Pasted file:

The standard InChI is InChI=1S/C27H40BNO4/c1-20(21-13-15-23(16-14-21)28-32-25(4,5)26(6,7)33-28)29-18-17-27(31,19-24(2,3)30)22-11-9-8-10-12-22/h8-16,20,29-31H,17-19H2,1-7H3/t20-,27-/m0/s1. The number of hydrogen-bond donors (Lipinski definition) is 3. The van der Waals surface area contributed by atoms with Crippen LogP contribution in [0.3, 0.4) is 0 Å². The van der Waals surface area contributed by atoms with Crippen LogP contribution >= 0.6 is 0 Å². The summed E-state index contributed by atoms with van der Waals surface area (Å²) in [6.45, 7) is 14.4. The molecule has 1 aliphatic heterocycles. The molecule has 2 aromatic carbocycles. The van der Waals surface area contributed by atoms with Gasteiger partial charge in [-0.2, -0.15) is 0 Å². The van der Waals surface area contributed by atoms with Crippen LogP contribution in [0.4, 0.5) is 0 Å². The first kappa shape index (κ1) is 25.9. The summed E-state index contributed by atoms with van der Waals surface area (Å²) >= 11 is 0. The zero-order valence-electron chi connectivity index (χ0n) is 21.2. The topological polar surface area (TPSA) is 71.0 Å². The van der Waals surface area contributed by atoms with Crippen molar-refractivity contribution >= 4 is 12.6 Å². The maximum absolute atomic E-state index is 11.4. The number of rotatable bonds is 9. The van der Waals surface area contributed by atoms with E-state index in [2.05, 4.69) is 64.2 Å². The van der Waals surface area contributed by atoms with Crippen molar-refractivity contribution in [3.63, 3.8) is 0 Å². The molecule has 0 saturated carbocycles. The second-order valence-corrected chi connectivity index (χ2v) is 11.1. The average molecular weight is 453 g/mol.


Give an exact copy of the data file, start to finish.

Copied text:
The standard InChI is InChI=1S/C27H40BNO4/c1-20(21-13-15-23(16-14-21)28-32-25(4,5)26(6,7)33-28)29-18-17-27(31,19-24(2,3)30)22-11-9-8-10-12-22/h8-16,20,29-31H,17-19H2,1-7H3/t20-,27-/m0/s1. The number of hydrogen-bond donors (Lipinski definition) is 3. The van der Waals surface area contributed by atoms with Crippen LogP contribution in [0.3, 0.4) is 0 Å². The van der Waals surface area contributed by atoms with Crippen LogP contribution >= 0.6 is 0 Å². The summed E-state index contributed by atoms with van der Waals surface area (Å²) in [6.45, 7) is 14.4. The molecule has 1 aliphatic heterocycles. The molecule has 2 aromatic carbocycles. The van der Waals surface area contributed by atoms with Gasteiger partial charge in [-0.2, -0.15) is 0 Å². The van der Waals surface area contributed by atoms with Crippen LogP contribution in [0.4, 0.5) is 0 Å². The first kappa shape index (κ1) is 25.9. The summed E-state index contributed by atoms with van der Waals surface area (Å²) >= 11 is 0. The zero-order valence-electron chi connectivity index (χ0n) is 21.2. The topological polar surface area (TPSA) is 71.0 Å². The van der Waals surface area contributed by atoms with Crippen molar-refractivity contribution >= 4 is 12.6 Å². The maximum absolute atomic E-state index is 11.4. The number of rotatable bonds is 9. The van der Waals surface area contributed by atoms with E-state index in [2.05, 4.69) is 64.2 Å². The van der Waals surface area contributed by atoms with Crippen molar-refractivity contribution in [3.63, 3.8) is 0 Å². The molecule has 0 saturated carbocycles. The second-order valence-corrected chi connectivity index (χ2v) is 11.1. The average molecular weight is 453 g/mol.